13. In a military vehicle that comprises a hull having a roof, a platform disposed on the roof for rotary motion in the azimuth plane, two parallel walls projecting upwardly from the platform to define a gun cradle; a main gun located within the defined cradle; pivot means supporting the gun for adjusting movements in the elevational plane around a pivot axis transverse to the cradle walls; two personnel stations within the hull forwardly from the platform; a hatch opening in the hull roof area above each personnel station, each hatch opening being sized to permit human escape from the personnel station; and ammunition storage magazine means within the hull rearwardly from the platform: the improvement comprising means for protecting the personnel stations and magazine means from overhead attack; said protecting means comprising horizontal armor plate means of c-shaped plan outline carried by the cradle walls an appreciable distance above the hull roof; said armor plane means comprising a first armor plate section overlying one of the personnel stations when the platform is in a forward-fire position, a second armor plate section overlying the other personnel station when the platform is in a forward-fire position, and a third armor plate section overlying the magazine means when the platform is in a forward-fire position;
said first armor plate section extending forwardly and laterally outwardly from one of the cradle walls; said second armor plate section extending forwardly and laterally outwardly from the other cradle wall; said third armor plate section extending rearwardly from both cradle walls; said horizontal armor plate means occupying a single horizontal plane a sufficient distance above the hull roof to permit a soldier at a personnel station to extend his head upwardly through a hatch opening without striking the overhead armor plate means.
14. The improvement of claim 13, said horizontal armor plate means being located approximately eighteen inches above the hull roof.
The invention described herein may be manufactured, used, and licensed by or for the Government for governmental purposes without payment to me of any royalty thereon.
This invention relates to military vehicles, especially tanks. A primary aim of the invention is to increase armor protection for humans and stored ammunition within the vehicle, particularly against overhead threats such as helicopter fire, aircraft strafing attack, enemy mortar fire, or guided missile attack. U.S. Pat. No. 3,608,426 to Jackson and U.S. Pat. No. 4,262,596 to Allier et al describe overhead threats of special concern.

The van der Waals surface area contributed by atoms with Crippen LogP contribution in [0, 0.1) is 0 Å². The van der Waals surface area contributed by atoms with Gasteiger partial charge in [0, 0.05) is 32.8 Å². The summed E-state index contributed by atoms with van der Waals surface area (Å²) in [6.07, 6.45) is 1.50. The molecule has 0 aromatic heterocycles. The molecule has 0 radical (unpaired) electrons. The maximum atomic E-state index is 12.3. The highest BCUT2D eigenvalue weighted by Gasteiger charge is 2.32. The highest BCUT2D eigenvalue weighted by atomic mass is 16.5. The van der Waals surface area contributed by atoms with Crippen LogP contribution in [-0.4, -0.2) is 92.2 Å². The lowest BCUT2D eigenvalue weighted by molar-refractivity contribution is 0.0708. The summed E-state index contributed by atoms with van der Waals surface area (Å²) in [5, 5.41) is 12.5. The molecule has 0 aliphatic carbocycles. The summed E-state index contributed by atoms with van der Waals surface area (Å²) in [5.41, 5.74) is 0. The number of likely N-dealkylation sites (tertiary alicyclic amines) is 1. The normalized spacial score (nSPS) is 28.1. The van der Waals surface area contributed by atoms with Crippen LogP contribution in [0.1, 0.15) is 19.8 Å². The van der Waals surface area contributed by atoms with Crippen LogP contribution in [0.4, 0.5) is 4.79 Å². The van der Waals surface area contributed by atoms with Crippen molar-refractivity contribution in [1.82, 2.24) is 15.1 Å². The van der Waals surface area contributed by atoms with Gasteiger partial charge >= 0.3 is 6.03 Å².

This invention arises particularly because of recent attempts by military designers to reduce tank weight and to lower the tank silhouette (target height). Such attempts involve removal of the usual armored turret from the vehicle, and mounting the main gun in an external exposed location atop a platform that rotates in the plane of the hull roof. The new "externally mounted gun" type tanks provide a significant weight saving and reduction in vehicle profile area (especially in the vertical direction).
The conventional turret heretofore employed usually includes a bustle at its rear end that overhangs the area of the hull in which ammunition is stored; some ammunition is also stored in the turret bustle. The recent action in removing the turret requires that all ammunition be stored in the hull; size of the storage area is increased. Since the bustle no longer overhangs the ammunition storage area there is lessened armor protection against explosion of ammunition due to enemy overhead attack.
The forward area of the conventional turret has an overhang portion that tends to partially protect the human driver and other humans in the hull area forward from the turret basket. Removal of the turret from the vehicle leaves the driver and other humans vulnerable to overhead enemy attack.
The present invention is concerned with so-called "externally mounted gun" tanks. A special aim is to increase the armor protection level for the crew and ammunition compartments in such tanks. The inventive concept provides overhead protection against so-called "top attack" munitions; an armor umbrella covers both the crew and ammunition compartments. In its simplest form the umbrella comprises horizontal armor plates affixed to the gun cradle walls about eighteen inches above the hull roof (or at any reasonable height that is required or attainable). The plates extend outwardly from the gun cradle walls to provide spaced armor protection for selected areas of the hull, especially the crew stations and ammunition magazine(s). An object of the invention is to provide overhead protection for an externally mounted gun tank at relatively low cost and added vehicle weight. Another object is to provide overhead protection without significantly increasing the vehicle profile area exposed to enemy ground observation and/or enemy ground fire; this is accomplished by disposing the armor plates horizontally so that only the edge areas of the plates are viewable by the enemy ground force.